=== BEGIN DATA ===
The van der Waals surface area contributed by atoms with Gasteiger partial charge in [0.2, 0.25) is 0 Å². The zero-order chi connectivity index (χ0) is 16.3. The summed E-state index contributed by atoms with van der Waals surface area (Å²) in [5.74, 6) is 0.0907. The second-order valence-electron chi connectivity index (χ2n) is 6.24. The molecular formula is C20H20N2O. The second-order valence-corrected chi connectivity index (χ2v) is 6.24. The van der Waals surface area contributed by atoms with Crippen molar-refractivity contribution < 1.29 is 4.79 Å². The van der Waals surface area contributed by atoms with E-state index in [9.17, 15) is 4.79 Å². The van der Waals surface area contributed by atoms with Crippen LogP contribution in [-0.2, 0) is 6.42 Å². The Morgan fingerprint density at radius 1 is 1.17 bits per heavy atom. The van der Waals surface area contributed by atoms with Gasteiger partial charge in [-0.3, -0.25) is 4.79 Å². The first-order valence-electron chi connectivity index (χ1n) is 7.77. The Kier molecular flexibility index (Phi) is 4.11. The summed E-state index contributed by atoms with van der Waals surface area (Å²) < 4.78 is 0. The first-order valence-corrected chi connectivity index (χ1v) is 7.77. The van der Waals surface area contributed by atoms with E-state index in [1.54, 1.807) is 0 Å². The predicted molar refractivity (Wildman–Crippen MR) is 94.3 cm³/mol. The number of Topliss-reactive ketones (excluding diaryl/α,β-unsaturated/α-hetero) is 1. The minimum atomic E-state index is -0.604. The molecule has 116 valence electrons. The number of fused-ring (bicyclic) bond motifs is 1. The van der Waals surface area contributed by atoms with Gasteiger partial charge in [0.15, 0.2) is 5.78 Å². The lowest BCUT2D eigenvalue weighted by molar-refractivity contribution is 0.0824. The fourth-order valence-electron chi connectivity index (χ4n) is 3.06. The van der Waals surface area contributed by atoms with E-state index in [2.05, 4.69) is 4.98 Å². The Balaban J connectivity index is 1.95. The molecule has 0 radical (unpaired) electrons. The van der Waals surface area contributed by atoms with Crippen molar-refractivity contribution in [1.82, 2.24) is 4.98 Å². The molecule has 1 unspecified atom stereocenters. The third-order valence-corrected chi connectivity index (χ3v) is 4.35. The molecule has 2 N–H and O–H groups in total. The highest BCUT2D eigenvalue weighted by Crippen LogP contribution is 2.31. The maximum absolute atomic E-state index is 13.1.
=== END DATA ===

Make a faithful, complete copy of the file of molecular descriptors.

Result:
The van der Waals surface area contributed by atoms with Gasteiger partial charge in [0.2, 0.25) is 0 Å². The zero-order chi connectivity index (χ0) is 16.3. The summed E-state index contributed by atoms with van der Waals surface area (Å²) in [5.74, 6) is 0.0907. The second-order valence-electron chi connectivity index (χ2n) is 6.24. The molecular formula is C20H20N2O. The second-order valence-corrected chi connectivity index (χ2v) is 6.24. The van der Waals surface area contributed by atoms with Crippen molar-refractivity contribution < 1.29 is 4.79 Å². The van der Waals surface area contributed by atoms with E-state index in [9.17, 15) is 4.79 Å². The van der Waals surface area contributed by atoms with Crippen LogP contribution in [-0.2, 0) is 6.42 Å². The Morgan fingerprint density at radius 1 is 1.17 bits per heavy atom. The van der Waals surface area contributed by atoms with Gasteiger partial charge in [-0.3, -0.25) is 4.79 Å². The first-order valence-electron chi connectivity index (χ1n) is 7.77. The Kier molecular flexibility index (Phi) is 4.11. The summed E-state index contributed by atoms with van der Waals surface area (Å²) < 4.78 is 0. The first-order valence-corrected chi connectivity index (χ1v) is 7.77. The van der Waals surface area contributed by atoms with E-state index in [1.54, 1.807) is 0 Å². The predicted molar refractivity (Wildman–Crippen MR) is 94.3 cm³/mol. The number of Topliss-reactive ketones (excluding diaryl/α,β-unsaturated/α-hetero) is 1. The minimum atomic E-state index is -0.604. The molecule has 116 valence electrons. The number of fused-ring (bicyclic) bond motifs is 1. The van der Waals surface area contributed by atoms with Gasteiger partial charge in [0.15, 0.2) is 5.78 Å². The lowest BCUT2D eigenvalue weighted by molar-refractivity contribution is 0.0824. The fourth-order valence-electron chi connectivity index (χ4n) is 3.06. The van der Waals surface area contributed by atoms with E-state index in [2.05, 4.69) is 4.98 Å². The Balaban J connectivity index is 1.95. The molecule has 0 radical (unpaired) electrons. The van der Waals surface area contributed by atoms with Crippen molar-refractivity contribution in [1.82, 2.24) is 4.98 Å². The molecule has 1 unspecified atom stereocenters. The third-order valence-corrected chi connectivity index (χ3v) is 4.35. The molecule has 2 N–H and O–H groups in total. The highest BCUT2D eigenvalue weighted by Crippen LogP contribution is 2.31. The maximum absolute atomic E-state index is 13.1.